WECHU working to reduce vaccine hesitancy for children aged five to 11

The Windsor-Essex County Health Unit is trying to reduce COVID-19 vaccination hesitancy among local parents and is continuing to prepare for the vaccine rollout for children aged five to 11.

Health unit CEO Nicole Dupuis says they are expecting some hesitation when younger children become eligible.

“We have seen some reservations and hesitancy amongst the 12-17 age group, so we certainly anticipate moving to a younger age group that we’ll see similar reservations,” says Dupuis.

Children born after 2009 are currently not eligible to receive any of the COVID-19 vaccines approved for use in Canada. On Oct. 18, Health Canada received a submission from Pfizer-BioNTech seeking an authorization for the use of its Comirnaty COVID-19 vaccine in children 5 to 11 years of age.

“As with all COVID-19 vaccines, the Department will prioritize the review of this submission, while maintaining its high scientific standards for safety, efficacy and quality,” said a statement from the federal government.

WECHU hopes a new provincial COVID-19 Vaccine Consult Service by Sick Kids will help local parents with questions.

“We want to make sure parents have all of the information that they need and we’re here to support them before we get to that stage where they are eligible,” says Dupuis.

WECHU says they will be working with hospital partners, primary care providers and pharmacies in the coming weeks on plans for distributing the vaccine to children. The health unit has also submitted a plan to the Ministry of Health.

Acting medical officer of health Dr. Shanker Nesathurai says it’s particularly important to get the vaccination rates up in youth and children when they are eligible.

“We have to continue to work towards that goal so that we can continue to keep schools open for instruction,” says Nesathurai.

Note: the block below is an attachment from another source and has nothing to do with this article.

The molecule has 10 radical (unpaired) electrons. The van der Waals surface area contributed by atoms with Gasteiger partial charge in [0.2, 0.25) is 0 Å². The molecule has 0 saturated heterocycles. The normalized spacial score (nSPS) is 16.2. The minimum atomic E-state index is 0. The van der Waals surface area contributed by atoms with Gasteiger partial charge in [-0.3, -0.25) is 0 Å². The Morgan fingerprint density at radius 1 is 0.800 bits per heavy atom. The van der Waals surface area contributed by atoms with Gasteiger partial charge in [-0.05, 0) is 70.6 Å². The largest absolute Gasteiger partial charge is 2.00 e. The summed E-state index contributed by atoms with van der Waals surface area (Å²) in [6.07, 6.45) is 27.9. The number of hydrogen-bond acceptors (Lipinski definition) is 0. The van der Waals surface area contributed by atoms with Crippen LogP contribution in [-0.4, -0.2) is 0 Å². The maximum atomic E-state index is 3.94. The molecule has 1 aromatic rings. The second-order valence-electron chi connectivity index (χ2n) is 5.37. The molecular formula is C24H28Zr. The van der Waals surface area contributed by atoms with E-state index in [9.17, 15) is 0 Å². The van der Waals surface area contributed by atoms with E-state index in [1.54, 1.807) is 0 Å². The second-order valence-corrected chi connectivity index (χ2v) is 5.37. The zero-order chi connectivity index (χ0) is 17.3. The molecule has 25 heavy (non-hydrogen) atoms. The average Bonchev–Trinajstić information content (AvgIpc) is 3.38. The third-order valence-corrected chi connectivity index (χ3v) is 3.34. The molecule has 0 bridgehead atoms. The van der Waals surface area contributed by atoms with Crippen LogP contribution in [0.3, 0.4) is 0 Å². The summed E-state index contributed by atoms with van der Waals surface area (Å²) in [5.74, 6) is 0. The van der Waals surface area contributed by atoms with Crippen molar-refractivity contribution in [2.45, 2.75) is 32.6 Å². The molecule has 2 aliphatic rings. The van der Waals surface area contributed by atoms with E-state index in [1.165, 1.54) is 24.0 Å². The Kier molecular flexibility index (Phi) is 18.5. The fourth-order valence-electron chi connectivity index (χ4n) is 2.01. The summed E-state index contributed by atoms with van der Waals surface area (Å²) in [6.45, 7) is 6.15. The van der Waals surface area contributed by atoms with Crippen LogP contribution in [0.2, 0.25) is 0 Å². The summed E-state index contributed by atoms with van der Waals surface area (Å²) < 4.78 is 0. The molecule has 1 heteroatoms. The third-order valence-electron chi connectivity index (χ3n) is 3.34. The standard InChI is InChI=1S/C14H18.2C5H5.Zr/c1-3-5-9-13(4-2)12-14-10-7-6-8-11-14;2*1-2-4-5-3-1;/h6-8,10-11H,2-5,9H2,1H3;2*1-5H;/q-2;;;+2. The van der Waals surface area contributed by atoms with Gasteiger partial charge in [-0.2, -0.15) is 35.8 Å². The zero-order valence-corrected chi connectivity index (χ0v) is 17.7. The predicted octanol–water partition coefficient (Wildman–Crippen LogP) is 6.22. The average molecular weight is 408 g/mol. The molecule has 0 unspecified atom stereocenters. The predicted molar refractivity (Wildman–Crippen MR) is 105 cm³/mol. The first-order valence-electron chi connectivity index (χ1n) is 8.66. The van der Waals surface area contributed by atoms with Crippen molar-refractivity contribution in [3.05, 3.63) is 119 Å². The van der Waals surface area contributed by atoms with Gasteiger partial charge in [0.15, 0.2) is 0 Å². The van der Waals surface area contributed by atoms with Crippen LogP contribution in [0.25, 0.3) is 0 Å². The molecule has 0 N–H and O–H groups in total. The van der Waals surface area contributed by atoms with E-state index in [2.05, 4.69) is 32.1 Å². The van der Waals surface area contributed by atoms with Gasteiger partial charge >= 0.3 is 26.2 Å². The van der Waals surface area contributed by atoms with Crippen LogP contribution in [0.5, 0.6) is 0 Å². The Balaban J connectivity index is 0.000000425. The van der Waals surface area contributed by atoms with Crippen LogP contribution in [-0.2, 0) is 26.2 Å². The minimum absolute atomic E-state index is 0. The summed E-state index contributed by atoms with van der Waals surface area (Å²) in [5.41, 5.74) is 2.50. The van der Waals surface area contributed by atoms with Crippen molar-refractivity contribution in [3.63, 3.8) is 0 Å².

A recent survey by the Angus Reid Institute found that 51 per cent of Canadian parents plan to get their children vaccinated as soon as it is approved, while 18 per cent said they plan to eventually get their children vaccinated, but would wait a while first. Twenty-three per cent said they will not get their children vaccinated, and nine per cent said they weren’t sure.

“No. not at all,” says mom Sarah Awad. “Imagine they do all get vaccinated and then the virus is still there. So, that was just pointless?”

Awad tells CTV News she’ll be frustrated if vaccines for youth are mandated.

“It’s a nay for me I think,” she says.

Other parents like Blessing Mohamed are also hesitant.

“Honestly, what’s the benefit of vaccinating kids under 12?” Mohamed wants more research developed before having her young child vaccinated. “You can’t put the kids under more pressure!”

New dad Brandon Marshall is in favour, “I’m all for it.”

Marshall says he feels all age groups should be eligible and encourages everyone in the community to roll up their sleeves.

“One hundred percent everybody should get their shot,” Marshall adds. “We don’t want anybody to get our kid sick so definitely would want to say yes to them getting their shot.”


WECHU has dismissed about 300 Windsor-Essex school cohorts since the beginning of September.

The health unit has also declared three more school outbreaks, bringing the total to nine active school outbreaks in the region.

The new outbreaks are at St. Angela Catholic Elementary School, Mount Carmel Blytheswood Public School and Giles Campus French Immersion Public School.

- With files from CTV Windsor's Chris Campbell


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